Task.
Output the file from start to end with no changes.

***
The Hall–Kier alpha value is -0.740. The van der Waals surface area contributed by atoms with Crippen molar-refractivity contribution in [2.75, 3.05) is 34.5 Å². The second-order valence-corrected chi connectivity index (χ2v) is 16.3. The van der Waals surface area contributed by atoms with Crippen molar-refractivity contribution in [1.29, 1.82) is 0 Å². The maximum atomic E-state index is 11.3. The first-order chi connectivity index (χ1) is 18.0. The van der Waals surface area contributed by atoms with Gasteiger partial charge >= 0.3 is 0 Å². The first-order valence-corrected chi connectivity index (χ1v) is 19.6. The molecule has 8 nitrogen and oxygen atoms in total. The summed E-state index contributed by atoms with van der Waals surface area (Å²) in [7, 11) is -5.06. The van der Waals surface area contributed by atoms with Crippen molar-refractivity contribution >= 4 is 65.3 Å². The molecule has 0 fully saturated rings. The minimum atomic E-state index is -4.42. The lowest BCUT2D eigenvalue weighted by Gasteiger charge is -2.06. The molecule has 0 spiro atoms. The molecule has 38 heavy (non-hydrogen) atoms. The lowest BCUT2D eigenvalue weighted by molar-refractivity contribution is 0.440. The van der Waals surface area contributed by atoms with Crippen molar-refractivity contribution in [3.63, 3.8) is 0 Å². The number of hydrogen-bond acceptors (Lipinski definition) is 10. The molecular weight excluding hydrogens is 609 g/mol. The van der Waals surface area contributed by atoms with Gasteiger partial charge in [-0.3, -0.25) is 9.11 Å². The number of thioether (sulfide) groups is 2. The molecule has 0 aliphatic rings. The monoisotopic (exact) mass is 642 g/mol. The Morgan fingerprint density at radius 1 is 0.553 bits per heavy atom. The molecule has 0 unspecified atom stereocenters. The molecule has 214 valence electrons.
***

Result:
The Hall–Kier alpha value is -0.740. The van der Waals surface area contributed by atoms with Crippen molar-refractivity contribution in [2.75, 3.05) is 34.5 Å². The second-order valence-corrected chi connectivity index (χ2v) is 16.3. The van der Waals surface area contributed by atoms with Crippen molar-refractivity contribution in [1.29, 1.82) is 0 Å². The maximum atomic E-state index is 11.3. The first-order chi connectivity index (χ1) is 18.0. The van der Waals surface area contributed by atoms with Gasteiger partial charge >= 0.3 is 0 Å². The first-order valence-corrected chi connectivity index (χ1v) is 19.6. The molecule has 8 nitrogen and oxygen atoms in total. The summed E-state index contributed by atoms with van der Waals surface area (Å²) in [7, 11) is -5.06. The van der Waals surface area contributed by atoms with Crippen molar-refractivity contribution >= 4 is 65.3 Å². The molecule has 0 fully saturated rings. The minimum atomic E-state index is -4.42. The lowest BCUT2D eigenvalue weighted by Gasteiger charge is -2.06. The molecule has 0 spiro atoms. The molecule has 38 heavy (non-hydrogen) atoms. The lowest BCUT2D eigenvalue weighted by molar-refractivity contribution is 0.440. The van der Waals surface area contributed by atoms with Crippen molar-refractivity contribution in [3.63, 3.8) is 0 Å². The number of hydrogen-bond acceptors (Lipinski definition) is 10. The molecular weight excluding hydrogens is 609 g/mol. The van der Waals surface area contributed by atoms with Gasteiger partial charge in [-0.3, -0.25) is 9.11 Å². The number of thioether (sulfide) groups is 2. The molecule has 0 aliphatic rings. The monoisotopic (exact) mass is 642 g/mol. The Morgan fingerprint density at radius 1 is 0.553 bits per heavy atom. The molecule has 0 unspecified atom stereocenters. The molecule has 214 valence electrons.